The museum's Trustees and staff oversee the running of the museum and work in partnership with the volunteers and local community.
Jennifer is an experienced museum professional. She completed her first degree in Archaeology and Anthropology at Durham University in 2002 and then went on to study Heritage Management. Jennifer is also an Associate Member of the Museums Association. She has worked at the Fitzwilliam Museum in Cambridge before taking on her current role as Curator of Whittlesey Museum. In her spare time she acts as a mentor to museums which do not employ a museum professional.
Katy is an artist and psychotherapist based in Cambridge. Her family has been involved with the Pumping station since 1902 when her great grandfather, Charles Copeland, was the Engineer in Charge and lived in the Engineer's House. For many years her uncle, Roger Bailey, was also a trustee. Katy organies the annual Open Studios summer art exhibition at the Museum which attracts hundreds of visitors. She is now heading the committee to raise funds to restore the Engineer's House.
Mike is a Chartered civil engineer with over 40 years’ experience of developing, supervising and managing civil engineering projects, mostly in the water and wastewater sector. After graduating from Leeds University in 1972 he worked as a construction engineer for contractors in the North of England. In 1975 he joined the Anglian Water Authority, Ely Sewage Division as an Assistant Engineer.
In 1977 he joined consultants Sir M MacDonald and Partners (now Mott MacDonald - MM) in Cambridge as an assistant engineer designing buildings, reservoirs and pipe networks for projects in the Middle East and Africa. From 1980 until 1989 he was based overseas, initially as a Resident Engineer supervising construction of water supply schemes in the Middle East, then as a project manager in Malaysia managing the design of 50 water supply projects in Northern Malaysia.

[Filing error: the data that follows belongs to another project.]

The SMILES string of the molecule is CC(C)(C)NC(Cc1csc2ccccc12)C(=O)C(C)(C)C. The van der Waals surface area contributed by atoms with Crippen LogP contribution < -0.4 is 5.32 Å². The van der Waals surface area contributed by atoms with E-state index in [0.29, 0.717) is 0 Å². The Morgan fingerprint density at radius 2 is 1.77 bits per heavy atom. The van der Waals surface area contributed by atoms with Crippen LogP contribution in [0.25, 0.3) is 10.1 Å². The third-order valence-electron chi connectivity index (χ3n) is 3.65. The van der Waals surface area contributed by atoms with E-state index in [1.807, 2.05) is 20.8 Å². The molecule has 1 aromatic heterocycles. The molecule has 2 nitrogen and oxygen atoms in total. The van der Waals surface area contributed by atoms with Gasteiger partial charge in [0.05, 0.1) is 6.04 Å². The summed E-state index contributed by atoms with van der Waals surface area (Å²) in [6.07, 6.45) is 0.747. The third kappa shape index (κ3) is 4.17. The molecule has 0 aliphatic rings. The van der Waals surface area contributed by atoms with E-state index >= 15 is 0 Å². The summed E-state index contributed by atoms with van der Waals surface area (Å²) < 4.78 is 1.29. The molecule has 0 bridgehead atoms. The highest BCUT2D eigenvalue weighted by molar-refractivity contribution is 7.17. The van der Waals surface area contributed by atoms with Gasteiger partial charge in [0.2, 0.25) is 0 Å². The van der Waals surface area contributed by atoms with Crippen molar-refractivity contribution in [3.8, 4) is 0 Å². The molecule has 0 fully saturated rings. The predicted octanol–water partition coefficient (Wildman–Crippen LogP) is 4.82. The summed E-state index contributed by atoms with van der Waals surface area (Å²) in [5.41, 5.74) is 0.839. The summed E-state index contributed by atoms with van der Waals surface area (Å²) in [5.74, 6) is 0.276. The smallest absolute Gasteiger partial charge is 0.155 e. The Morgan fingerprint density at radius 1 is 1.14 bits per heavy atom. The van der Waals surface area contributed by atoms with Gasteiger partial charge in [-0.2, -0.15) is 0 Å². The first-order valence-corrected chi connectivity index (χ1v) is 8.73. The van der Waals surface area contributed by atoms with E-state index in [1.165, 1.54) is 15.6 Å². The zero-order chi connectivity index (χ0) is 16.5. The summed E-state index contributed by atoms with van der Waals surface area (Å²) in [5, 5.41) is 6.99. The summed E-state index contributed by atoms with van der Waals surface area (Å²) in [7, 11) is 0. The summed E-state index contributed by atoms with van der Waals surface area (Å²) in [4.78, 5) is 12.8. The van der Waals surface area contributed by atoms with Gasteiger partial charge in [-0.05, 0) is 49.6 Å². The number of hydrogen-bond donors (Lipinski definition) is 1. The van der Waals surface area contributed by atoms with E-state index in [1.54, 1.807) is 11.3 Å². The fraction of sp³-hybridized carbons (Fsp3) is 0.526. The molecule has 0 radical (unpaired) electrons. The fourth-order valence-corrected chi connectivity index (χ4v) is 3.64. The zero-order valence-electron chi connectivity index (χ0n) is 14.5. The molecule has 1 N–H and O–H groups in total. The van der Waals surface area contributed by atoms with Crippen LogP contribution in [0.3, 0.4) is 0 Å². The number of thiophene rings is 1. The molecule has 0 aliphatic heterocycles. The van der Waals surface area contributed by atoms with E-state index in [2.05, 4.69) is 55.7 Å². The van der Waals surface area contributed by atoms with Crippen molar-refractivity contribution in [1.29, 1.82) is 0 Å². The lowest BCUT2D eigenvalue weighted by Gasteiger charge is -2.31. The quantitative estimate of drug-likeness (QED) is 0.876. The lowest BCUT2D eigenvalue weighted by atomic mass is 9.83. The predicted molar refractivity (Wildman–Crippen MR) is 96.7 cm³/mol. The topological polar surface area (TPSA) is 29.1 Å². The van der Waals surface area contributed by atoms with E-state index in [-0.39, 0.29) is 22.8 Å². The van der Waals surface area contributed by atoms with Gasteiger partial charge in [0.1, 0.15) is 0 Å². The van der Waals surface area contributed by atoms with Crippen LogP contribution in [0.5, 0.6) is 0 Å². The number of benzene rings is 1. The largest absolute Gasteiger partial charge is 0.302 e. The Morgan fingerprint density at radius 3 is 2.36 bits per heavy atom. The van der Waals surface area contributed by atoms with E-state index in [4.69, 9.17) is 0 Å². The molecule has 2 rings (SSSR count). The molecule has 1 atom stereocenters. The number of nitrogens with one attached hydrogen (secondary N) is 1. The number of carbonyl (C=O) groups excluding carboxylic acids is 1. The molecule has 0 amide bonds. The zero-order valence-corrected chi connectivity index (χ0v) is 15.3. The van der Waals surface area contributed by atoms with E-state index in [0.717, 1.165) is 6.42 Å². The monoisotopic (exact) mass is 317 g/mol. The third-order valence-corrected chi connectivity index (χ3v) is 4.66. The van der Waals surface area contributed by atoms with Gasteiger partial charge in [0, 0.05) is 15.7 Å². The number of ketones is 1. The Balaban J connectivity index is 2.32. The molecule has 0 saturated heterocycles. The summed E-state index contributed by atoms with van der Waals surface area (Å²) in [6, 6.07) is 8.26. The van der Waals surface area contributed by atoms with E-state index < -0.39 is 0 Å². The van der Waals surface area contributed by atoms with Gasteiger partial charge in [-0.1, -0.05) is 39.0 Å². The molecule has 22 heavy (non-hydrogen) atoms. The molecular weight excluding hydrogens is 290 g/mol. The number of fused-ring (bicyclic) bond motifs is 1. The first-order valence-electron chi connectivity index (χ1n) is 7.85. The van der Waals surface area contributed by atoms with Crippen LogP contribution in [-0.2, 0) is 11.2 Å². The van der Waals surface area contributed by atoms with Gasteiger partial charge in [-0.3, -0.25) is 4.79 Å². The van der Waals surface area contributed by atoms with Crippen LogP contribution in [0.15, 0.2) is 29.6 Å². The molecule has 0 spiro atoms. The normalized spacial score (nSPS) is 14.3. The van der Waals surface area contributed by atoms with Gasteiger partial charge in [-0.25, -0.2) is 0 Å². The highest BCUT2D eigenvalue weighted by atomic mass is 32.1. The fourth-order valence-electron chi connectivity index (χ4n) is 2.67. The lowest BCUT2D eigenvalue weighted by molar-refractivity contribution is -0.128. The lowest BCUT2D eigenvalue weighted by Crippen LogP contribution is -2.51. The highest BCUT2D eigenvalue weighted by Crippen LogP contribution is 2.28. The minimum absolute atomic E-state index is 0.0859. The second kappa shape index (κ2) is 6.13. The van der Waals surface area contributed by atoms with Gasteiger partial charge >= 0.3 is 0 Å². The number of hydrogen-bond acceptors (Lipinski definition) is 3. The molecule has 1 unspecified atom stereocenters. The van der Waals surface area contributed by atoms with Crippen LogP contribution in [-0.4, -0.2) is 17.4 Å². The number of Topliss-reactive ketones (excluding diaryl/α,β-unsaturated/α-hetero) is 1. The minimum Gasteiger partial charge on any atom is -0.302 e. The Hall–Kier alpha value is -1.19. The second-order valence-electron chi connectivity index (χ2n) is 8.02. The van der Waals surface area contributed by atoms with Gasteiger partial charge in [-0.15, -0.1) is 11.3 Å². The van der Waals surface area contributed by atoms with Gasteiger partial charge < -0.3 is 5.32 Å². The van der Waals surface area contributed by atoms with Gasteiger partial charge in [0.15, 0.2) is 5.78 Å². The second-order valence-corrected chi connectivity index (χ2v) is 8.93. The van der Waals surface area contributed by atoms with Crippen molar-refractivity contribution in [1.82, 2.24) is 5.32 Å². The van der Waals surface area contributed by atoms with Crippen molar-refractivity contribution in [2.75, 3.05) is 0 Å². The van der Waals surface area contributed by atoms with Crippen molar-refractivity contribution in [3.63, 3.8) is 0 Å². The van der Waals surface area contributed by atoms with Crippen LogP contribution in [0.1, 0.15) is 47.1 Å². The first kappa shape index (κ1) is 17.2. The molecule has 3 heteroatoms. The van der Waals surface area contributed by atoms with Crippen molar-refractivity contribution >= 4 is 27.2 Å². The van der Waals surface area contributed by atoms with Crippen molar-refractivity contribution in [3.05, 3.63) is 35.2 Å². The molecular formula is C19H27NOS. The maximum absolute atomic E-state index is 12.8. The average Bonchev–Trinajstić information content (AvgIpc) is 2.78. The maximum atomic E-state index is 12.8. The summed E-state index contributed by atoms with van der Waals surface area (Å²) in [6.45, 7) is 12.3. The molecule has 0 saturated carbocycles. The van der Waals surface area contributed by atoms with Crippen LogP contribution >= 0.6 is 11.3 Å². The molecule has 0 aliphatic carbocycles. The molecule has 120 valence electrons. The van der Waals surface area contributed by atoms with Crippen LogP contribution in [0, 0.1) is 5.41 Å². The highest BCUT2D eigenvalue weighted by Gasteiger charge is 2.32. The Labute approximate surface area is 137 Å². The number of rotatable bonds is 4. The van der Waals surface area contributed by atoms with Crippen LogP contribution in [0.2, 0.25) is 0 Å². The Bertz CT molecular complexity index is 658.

He returned to the UK in 1989, and in 1992 was appointed Divisional Director, responsible for strategic planning, business development, financial planning and management of a part of the Mott MacDonald Group. Up to 1996 he was instrumental in developing MM’s UK water business, after which he became increasingly involved in overseas work, until by 2005 he was responsible for planning and management of MM’s international water and wastewater business. In 2009 he was appointed Group Practice Manager, responsible for the technical performance and development of the Group’s water and environmental sector, which comprised 2500 staff with an annual fee turnover of £190m. Mike retired from Mott MacDonald in 2013.
John Durrant was for many years a Cambridge City Councillor for Abbey Ward, serving as mayor of Cambridge in 1996/97. He runs Newmarket Open Door, a charitable business in Newmarket. John is a local historian who has given talks and written on the history of Cambridge.
Peter Filby is a longstanding member of the Cambridge Industrial Archaeology Society and many other historical and heritage bodies. He worked for many years at the Science Reference Library of Cambridge University and has an extensive knowledge of local history.